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The Texas Supreme Court ruled that, under state law, an employer does not generally have a duty to protect its employees from unreasonably dangerous conditions on its property that are open and obvious or that are known to the employees.
Texas employers still have a duty to provide employees with a safe place to work and may fulfill their premises-liability duties either by eliminating hazards or by adequately warning of the risks. But employers satisfy that duty by eliminating or warning of hidden dangers, the court clarified. Open and obvious dangers of which the employee is aware—such as in the case that was before the court—do not give rise to a duty to warn or to remediate.
In Austin v. Kroger Texas, No 14-0216, an employee responsible for eliminating a hazard—mopping up an oily spill—fell and injured himself in the process.
Randy Austin fell while mopping a restroom floor at a Kroger store in Mesquite. He fractured his femur, dislocated his hip and underwent numerous surgeries.
Austin had to prove negligence by Kroger to recover damages because the grocery chain doesn’t have workers’ compensation insurance. Texas is the only state that does not require companies to buy workers’ compensation insurance, and about one-third of Texas employers are not part of the workers’ comp system.
Austin sued, and the case eventually ended up in the U.S. Fifth Circuit Court of Appeals, which granted a summary judgment to Kroger but asked the Texas Supreme Court to clarify state law on the matter of whether an employee can recover damages for an injury caused by a premises defect of which he was fully aware but that his job duties required him to remedy.
The high court’s answer: Under state law, an employee injured on the job cannot recover against his employer if he was fully aware of the injury-causing premises hazard.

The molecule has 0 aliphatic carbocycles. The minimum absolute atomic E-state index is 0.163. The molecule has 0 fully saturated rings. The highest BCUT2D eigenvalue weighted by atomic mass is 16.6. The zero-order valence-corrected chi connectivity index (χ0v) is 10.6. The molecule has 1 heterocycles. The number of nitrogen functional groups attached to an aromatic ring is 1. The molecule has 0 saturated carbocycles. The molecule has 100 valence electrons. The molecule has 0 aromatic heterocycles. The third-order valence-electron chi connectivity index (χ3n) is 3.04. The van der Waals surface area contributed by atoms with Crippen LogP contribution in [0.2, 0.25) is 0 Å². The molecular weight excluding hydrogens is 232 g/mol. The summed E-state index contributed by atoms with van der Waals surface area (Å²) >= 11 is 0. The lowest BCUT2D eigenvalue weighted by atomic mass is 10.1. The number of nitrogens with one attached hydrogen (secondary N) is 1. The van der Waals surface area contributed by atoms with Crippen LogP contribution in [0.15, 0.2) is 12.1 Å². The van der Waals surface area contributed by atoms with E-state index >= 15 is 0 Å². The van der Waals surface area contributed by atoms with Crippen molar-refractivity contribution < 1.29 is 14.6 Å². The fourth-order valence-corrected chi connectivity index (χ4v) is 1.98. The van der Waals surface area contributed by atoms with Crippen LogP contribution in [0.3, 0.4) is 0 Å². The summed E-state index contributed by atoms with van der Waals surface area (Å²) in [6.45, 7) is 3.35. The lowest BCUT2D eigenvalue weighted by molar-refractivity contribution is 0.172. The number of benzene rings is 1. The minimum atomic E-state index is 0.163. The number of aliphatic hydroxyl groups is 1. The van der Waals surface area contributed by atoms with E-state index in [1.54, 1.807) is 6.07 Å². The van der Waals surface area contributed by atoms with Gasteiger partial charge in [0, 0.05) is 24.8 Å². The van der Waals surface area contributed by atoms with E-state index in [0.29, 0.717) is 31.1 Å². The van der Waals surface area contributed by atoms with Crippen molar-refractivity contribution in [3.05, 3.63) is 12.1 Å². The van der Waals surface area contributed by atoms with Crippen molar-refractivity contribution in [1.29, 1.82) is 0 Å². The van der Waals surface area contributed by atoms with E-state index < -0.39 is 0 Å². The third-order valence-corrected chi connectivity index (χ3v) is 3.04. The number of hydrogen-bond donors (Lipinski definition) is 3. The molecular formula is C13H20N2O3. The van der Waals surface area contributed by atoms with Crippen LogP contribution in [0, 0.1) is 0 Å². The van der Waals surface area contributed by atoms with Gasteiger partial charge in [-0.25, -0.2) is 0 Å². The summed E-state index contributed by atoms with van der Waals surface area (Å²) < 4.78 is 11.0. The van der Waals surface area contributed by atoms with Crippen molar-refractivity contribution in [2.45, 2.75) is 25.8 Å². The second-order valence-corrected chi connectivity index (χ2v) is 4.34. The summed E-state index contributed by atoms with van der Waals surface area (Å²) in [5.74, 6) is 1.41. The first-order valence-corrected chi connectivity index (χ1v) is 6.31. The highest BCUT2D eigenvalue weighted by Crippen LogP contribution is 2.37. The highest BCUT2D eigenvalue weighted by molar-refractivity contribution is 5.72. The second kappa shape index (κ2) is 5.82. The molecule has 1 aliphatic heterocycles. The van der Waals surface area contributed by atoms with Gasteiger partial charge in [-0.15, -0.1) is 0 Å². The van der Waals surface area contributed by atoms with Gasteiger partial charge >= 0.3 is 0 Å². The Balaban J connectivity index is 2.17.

“We conclude that, with two notable exceptions, an employer’s premises-liability duty to its employee includes only the duty to protect or warn the employee against concealed hazards of which the employer is aware, or reasonably should have been aware, but the employee is not,” the court said.
The first exception arises when a dangerous condition results from the “foreseeable criminal activity of third parties,” in which the employer should have anticipated that the harm would occur despite the worker’s knowledge of the risks and could have anticipated that the person was “unable to take measures to avoid the risk.”
The second exception arises when the employee is aware of the dangers of the job but is not provided the “necessary equipment, training or supervision.” The court clarified that employers must provide the tools necessary to work safely.
The case now goes back to the lower court to determine the truth of Austin’s allegation that the appropriate tools to clean up the spill were not provided.
Roy Maurer is an online editor/manager for SHRM.
Follow him @SHRMRoy
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